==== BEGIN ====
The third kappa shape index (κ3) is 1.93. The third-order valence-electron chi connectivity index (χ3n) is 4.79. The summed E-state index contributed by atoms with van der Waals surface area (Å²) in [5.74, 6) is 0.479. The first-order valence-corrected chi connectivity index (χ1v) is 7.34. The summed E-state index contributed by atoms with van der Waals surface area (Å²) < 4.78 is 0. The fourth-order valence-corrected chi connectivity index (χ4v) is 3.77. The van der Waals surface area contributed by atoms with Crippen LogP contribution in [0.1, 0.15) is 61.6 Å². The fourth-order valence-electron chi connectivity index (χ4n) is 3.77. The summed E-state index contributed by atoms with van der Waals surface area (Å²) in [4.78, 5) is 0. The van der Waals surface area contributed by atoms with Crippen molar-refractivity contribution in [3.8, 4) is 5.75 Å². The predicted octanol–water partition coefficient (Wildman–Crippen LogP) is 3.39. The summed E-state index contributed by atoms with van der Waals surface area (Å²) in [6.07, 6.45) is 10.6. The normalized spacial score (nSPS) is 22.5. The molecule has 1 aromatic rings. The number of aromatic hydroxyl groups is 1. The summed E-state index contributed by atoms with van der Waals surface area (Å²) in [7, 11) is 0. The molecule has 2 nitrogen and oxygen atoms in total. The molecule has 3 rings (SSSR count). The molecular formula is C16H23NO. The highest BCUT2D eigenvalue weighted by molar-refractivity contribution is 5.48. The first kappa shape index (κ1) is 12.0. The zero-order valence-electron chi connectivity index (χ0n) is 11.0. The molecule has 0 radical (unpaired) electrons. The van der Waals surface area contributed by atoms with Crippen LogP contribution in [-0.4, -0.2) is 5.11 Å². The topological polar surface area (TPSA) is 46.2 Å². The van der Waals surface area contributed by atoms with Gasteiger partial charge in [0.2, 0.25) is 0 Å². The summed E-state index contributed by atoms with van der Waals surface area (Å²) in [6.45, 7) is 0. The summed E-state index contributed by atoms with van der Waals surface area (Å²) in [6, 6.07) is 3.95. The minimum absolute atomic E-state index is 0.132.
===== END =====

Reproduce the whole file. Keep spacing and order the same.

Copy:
The third kappa shape index (κ3) is 1.93. The third-order valence-electron chi connectivity index (χ3n) is 4.79. The summed E-state index contributed by atoms with van der Waals surface area (Å²) in [5.74, 6) is 0.479. The first-order valence-corrected chi connectivity index (χ1v) is 7.34. The summed E-state index contributed by atoms with van der Waals surface area (Å²) < 4.78 is 0. The fourth-order valence-corrected chi connectivity index (χ4v) is 3.77. The van der Waals surface area contributed by atoms with Crippen LogP contribution in [0.1, 0.15) is 61.6 Å². The fourth-order valence-electron chi connectivity index (χ4n) is 3.77. The summed E-state index contributed by atoms with van der Waals surface area (Å²) in [4.78, 5) is 0. The van der Waals surface area contributed by atoms with Crippen molar-refractivity contribution in [3.8, 4) is 5.75 Å². The predicted octanol–water partition coefficient (Wildman–Crippen LogP) is 3.39. The summed E-state index contributed by atoms with van der Waals surface area (Å²) in [6.07, 6.45) is 10.6. The normalized spacial score (nSPS) is 22.5. The molecule has 1 aromatic rings. The number of aromatic hydroxyl groups is 1. The summed E-state index contributed by atoms with van der Waals surface area (Å²) in [7, 11) is 0. The molecule has 2 nitrogen and oxygen atoms in total. The molecule has 3 rings (SSSR count). The molecular formula is C16H23NO. The highest BCUT2D eigenvalue weighted by molar-refractivity contribution is 5.48. The first kappa shape index (κ1) is 12.0. The zero-order valence-electron chi connectivity index (χ0n) is 11.0. The molecule has 0 radical (unpaired) electrons. The van der Waals surface area contributed by atoms with Crippen LogP contribution in [-0.4, -0.2) is 5.11 Å². The topological polar surface area (TPSA) is 46.2 Å². The van der Waals surface area contributed by atoms with Gasteiger partial charge in [0.2, 0.25) is 0 Å². The summed E-state index contributed by atoms with van der Waals surface area (Å²) in [6.45, 7) is 0. The summed E-state index contributed by atoms with van der Waals surface area (Å²) in [6, 6.07) is 3.95. The minimum absolute atomic E-state index is 0.132.